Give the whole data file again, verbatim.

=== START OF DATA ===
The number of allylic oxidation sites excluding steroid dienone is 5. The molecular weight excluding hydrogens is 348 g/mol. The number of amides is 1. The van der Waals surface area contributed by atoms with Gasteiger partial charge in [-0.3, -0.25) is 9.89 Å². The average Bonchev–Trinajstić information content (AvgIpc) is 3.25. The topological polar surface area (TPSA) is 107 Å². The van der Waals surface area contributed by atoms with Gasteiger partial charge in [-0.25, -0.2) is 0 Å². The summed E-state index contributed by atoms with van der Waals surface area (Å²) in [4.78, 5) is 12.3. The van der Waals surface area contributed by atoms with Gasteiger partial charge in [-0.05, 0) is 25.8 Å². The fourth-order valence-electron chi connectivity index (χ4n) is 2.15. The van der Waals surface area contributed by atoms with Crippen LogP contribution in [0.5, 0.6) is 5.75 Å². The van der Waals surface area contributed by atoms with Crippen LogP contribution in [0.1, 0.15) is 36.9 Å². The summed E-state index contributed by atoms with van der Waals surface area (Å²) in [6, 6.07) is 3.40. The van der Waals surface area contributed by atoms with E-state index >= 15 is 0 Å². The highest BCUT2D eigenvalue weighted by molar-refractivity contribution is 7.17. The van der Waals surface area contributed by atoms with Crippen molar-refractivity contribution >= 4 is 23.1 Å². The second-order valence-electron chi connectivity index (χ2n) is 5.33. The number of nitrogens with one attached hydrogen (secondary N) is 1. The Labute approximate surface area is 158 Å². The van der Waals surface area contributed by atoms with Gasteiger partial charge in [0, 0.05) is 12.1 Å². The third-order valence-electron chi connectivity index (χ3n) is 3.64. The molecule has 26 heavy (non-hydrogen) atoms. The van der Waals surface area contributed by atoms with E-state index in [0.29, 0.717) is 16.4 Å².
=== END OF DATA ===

The number of allylic oxidation sites excluding steroid dienone is 5. The molecular weight excluding hydrogens is 348 g/mol. The number of amides is 1. The van der Waals surface area contributed by atoms with Gasteiger partial charge in [-0.3, -0.25) is 9.89 Å². The average Bonchev–Trinajstić information content (AvgIpc) is 3.25. The topological polar surface area (TPSA) is 107 Å². The van der Waals surface area contributed by atoms with Gasteiger partial charge in [-0.25, -0.2) is 0 Å². The summed E-state index contributed by atoms with van der Waals surface area (Å²) in [4.78, 5) is 12.3. The van der Waals surface area contributed by atoms with Gasteiger partial charge in [-0.05, 0) is 25.8 Å². The fourth-order valence-electron chi connectivity index (χ4n) is 2.15. The van der Waals surface area contributed by atoms with Crippen LogP contribution in [0.5, 0.6) is 5.75 Å². The van der Waals surface area contributed by atoms with Crippen LogP contribution in [0.1, 0.15) is 36.9 Å². The summed E-state index contributed by atoms with van der Waals surface area (Å²) in [6, 6.07) is 3.40. The van der Waals surface area contributed by atoms with E-state index >= 15 is 0 Å². The highest BCUT2D eigenvalue weighted by molar-refractivity contribution is 7.17. The van der Waals surface area contributed by atoms with Crippen molar-refractivity contribution >= 4 is 23.1 Å². The second-order valence-electron chi connectivity index (χ2n) is 5.33. The number of nitrogens with one attached hydrogen (secondary N) is 1. The Labute approximate surface area is 158 Å². The van der Waals surface area contributed by atoms with Gasteiger partial charge in [0, 0.05) is 12.1 Å². The third-order valence-electron chi connectivity index (χ3n) is 3.64. The molecule has 26 heavy (non-hydrogen) atoms. The van der Waals surface area contributed by atoms with E-state index in [0.29, 0.717) is 16.4 Å².